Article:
or a change in ideology. This is a change in culture. We, all of us, have to understand that thinking inwards is not the solution
to the world’s problems. We have to learn how to cooperate
and collaborate a great deal more and compete just a tiny bit less. Otherwise things
are going to carry on getting bad and they’re going to get much worse,
much sooner than we anticipate. This change will only happen if we ordinary people tell our politicians
that things have changed. We have to tell them
that the culture has changed. We have to tell them
that they’ve got a new mandate. The old mandate
was very simple and very single: if you’re in a position
of power or authority, you’re responsible for your own people
and your own tiny slice of territory, and that’s it. And if in order to do
the best thing for your own people, you screw over everybody else
on the planet, that’s even better. That’s considered to be a bit macho. Today, I think everybody
in a position of power and responsibility has got a dual mandate, which says if you’re in a position
of power and responsibility, you’re responsible for your own people and for every single man, woman,
child and animal on the planet. You’re responsible
for your own slice of territory and for every single square mile
of the earth’s surface and the atmosphere above it. And if you don’t like that responsibility,
you should not be in power. That for me is the rule of the modern age, and that’s the message that we’ve got
to get across to our politicians, and show them that that’s the way
things are done these days. Otherwise, we’re all screwed. I don’t have a problem, actually, with Donald Trump’s credo
of “America first.” It seems to me that that’s
a pretty banal statement of what politicians have always done
and probably should always do. Of course they’re elected to represent
the interests of their own people. But what I find so boring
and so old-fashioned and so unimaginative
about his take on that is that America first
means everyone else last, that making America great again
means making everybody else small again, and it’s just not true. In my job as a policy advisor
over the last 20 years or so, I’ve seen so many hundreds
of examples of policies that harmonize the international
and the domestic needs, and they make better policy. I’m not asking nations
to be altruistic or self-sacrificing. That would be ridiculous. No nation would ever do that. I’m asking them to wake up and understand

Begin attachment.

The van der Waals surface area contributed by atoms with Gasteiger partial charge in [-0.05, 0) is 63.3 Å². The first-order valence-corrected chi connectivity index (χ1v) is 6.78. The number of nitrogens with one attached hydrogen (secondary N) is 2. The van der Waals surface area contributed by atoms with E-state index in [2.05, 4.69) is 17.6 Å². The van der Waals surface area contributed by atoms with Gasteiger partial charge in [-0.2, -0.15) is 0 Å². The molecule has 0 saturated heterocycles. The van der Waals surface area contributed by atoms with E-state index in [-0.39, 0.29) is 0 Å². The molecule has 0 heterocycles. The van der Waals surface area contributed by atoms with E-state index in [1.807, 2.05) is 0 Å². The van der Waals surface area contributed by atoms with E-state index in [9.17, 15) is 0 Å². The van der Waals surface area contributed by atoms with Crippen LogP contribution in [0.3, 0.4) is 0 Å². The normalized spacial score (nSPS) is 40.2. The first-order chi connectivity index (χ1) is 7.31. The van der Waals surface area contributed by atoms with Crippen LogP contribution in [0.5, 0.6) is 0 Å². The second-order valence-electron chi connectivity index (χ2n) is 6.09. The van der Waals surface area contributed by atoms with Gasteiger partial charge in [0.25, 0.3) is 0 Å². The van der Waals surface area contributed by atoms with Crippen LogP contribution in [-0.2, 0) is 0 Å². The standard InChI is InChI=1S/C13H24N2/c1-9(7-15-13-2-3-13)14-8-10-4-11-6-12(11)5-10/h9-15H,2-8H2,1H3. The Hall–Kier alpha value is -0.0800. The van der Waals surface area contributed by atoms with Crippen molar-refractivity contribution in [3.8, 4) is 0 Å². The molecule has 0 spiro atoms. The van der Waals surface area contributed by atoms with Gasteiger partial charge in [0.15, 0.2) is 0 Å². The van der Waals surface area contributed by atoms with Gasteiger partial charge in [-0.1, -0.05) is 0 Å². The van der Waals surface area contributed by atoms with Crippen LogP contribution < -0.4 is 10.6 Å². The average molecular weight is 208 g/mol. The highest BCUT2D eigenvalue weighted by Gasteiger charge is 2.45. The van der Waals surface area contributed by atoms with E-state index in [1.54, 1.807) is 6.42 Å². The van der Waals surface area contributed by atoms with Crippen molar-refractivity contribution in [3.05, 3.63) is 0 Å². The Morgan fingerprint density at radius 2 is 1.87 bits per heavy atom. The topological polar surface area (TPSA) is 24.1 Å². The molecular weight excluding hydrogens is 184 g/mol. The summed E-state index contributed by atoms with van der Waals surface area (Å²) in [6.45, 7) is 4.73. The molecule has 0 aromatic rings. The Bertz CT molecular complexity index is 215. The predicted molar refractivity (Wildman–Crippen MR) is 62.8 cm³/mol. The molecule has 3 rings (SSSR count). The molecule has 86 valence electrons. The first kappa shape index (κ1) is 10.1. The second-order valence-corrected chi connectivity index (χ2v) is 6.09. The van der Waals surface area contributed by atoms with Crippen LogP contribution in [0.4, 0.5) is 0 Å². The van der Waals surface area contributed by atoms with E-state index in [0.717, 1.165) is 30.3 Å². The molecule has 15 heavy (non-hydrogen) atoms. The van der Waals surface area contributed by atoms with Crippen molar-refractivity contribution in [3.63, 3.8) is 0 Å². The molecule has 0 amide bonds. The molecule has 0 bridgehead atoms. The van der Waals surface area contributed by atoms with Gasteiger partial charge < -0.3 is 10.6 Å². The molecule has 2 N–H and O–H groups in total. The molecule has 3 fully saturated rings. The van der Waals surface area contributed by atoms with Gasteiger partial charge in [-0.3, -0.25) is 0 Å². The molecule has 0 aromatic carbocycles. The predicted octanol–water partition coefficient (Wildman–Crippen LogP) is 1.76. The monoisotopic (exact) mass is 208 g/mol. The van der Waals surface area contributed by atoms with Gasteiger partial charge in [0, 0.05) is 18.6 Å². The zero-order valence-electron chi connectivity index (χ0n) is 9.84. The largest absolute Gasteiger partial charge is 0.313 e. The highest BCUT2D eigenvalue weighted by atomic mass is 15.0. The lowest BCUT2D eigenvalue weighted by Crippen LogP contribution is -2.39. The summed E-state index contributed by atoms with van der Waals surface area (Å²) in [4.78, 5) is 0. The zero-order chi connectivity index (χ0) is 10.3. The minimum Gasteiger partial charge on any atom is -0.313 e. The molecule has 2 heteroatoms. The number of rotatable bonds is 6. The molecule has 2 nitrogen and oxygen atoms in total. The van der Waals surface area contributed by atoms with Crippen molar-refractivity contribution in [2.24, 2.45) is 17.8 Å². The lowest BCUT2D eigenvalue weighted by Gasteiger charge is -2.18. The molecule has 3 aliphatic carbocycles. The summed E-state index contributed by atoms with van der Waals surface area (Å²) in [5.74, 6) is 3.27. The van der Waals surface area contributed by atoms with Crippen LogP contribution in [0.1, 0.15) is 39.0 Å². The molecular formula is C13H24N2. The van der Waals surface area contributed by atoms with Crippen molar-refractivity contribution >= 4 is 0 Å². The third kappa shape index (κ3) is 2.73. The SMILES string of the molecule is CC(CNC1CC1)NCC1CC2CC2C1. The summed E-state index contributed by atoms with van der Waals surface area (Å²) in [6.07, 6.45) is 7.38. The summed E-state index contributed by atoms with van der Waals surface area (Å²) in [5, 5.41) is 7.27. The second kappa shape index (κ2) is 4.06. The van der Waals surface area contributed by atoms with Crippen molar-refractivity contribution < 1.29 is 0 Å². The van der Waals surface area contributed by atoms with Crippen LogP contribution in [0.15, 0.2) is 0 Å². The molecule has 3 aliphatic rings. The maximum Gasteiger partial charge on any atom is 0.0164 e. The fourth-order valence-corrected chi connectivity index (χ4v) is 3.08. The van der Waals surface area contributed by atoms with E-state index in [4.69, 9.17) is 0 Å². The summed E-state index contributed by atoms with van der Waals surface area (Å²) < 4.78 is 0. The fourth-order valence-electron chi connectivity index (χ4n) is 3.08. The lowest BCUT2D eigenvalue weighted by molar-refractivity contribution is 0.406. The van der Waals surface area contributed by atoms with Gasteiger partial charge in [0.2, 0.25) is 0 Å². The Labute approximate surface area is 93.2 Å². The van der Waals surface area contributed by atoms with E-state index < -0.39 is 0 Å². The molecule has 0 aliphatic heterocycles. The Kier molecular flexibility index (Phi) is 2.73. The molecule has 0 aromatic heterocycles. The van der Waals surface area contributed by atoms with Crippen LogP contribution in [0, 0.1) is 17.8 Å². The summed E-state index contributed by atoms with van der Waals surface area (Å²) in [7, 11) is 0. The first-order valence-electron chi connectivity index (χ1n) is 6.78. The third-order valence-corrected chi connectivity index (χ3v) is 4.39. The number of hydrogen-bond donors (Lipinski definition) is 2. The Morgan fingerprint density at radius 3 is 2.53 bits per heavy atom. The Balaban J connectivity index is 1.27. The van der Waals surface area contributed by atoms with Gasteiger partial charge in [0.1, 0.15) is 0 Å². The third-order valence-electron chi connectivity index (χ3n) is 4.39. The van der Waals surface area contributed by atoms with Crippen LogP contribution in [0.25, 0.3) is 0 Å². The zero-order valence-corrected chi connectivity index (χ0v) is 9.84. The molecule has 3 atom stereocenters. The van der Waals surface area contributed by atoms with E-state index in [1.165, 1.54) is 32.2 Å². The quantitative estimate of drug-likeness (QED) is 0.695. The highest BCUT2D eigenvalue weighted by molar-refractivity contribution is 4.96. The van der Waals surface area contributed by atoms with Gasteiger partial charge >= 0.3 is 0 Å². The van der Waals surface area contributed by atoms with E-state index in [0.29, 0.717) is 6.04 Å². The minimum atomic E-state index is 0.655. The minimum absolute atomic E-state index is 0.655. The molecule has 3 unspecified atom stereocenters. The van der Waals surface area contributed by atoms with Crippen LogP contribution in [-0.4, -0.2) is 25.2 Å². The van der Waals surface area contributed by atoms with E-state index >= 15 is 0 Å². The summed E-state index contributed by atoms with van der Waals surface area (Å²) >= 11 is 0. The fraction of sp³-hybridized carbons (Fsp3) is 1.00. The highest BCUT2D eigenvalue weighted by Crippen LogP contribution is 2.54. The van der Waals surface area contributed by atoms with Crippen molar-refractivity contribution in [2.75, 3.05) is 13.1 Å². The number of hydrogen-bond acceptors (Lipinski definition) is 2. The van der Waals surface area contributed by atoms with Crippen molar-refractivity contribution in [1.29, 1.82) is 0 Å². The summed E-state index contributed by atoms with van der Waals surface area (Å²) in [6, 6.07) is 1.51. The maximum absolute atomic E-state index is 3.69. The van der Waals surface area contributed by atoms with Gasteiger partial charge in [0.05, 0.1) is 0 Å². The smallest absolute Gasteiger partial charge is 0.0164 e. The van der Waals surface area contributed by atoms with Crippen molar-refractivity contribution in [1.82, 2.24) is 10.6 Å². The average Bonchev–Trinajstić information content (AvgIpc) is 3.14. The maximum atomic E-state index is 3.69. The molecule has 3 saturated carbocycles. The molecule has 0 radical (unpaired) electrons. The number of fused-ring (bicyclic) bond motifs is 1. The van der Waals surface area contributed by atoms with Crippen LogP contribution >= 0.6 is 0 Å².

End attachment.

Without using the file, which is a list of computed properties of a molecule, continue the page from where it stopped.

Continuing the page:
that we need a new form of governance, which is possible and which harmonizes those two needs, those good for our own people
and those good for everybody else. Since the US election and since Brexit it’s become more and more obvious to me that those old distinctions
of left wing and right wing no longer make sense. They really don’t fit the pattern. What does seem to matter today is very simple, whether your view of the world is that you take comfort
from looking inwards and backwards, or whether, like me, you find hope
in looking forwards and outwards. That’s the new politics. That’s the new division that is
splitting the world right down the middle. Now, that may sound judgmental,
but it’s not meant to be. I don’t at all misunderstand why so many people find their comfort
in looking inwards and backwards. When times are difficult,
when you’re short of money, when you’re feeling
insecure and vulnerable, it’s almost a natural
human tendency to turn inwards, to think of your own needs and to discard everybody else’s, and perhaps to start to imagine
that the past was somehow better than the present or the future
could ever be. But I happen to believe
that that’s a dead end. History shows us that it’s a dead end. When people turn inwards
and turn backwards, human progress becomes reversed and things get worse for everybody
very quickly indeed. If you’re like me and you believe in forwards and outwards, and you believe that the best thing
about humanity is its diversity, and the best thing about globalization is the way that it stirs up
that diversity, that cultural mixture to make something more creative,
more exciting, more productive than there’s ever been before
in human history, then, my friends,
we’ve got a job on our hands, because the inwards and backwards brigade are uniting as never before, and that creed of inwards and backwards, that fear, that anxiety, playing on the simplest instincts, is sweeping across the world. Those of us who believe, as I believe, in forwards and outwards, we have to get ourselves organized, because time is running out
very, very quickly. Thank you. (Applause)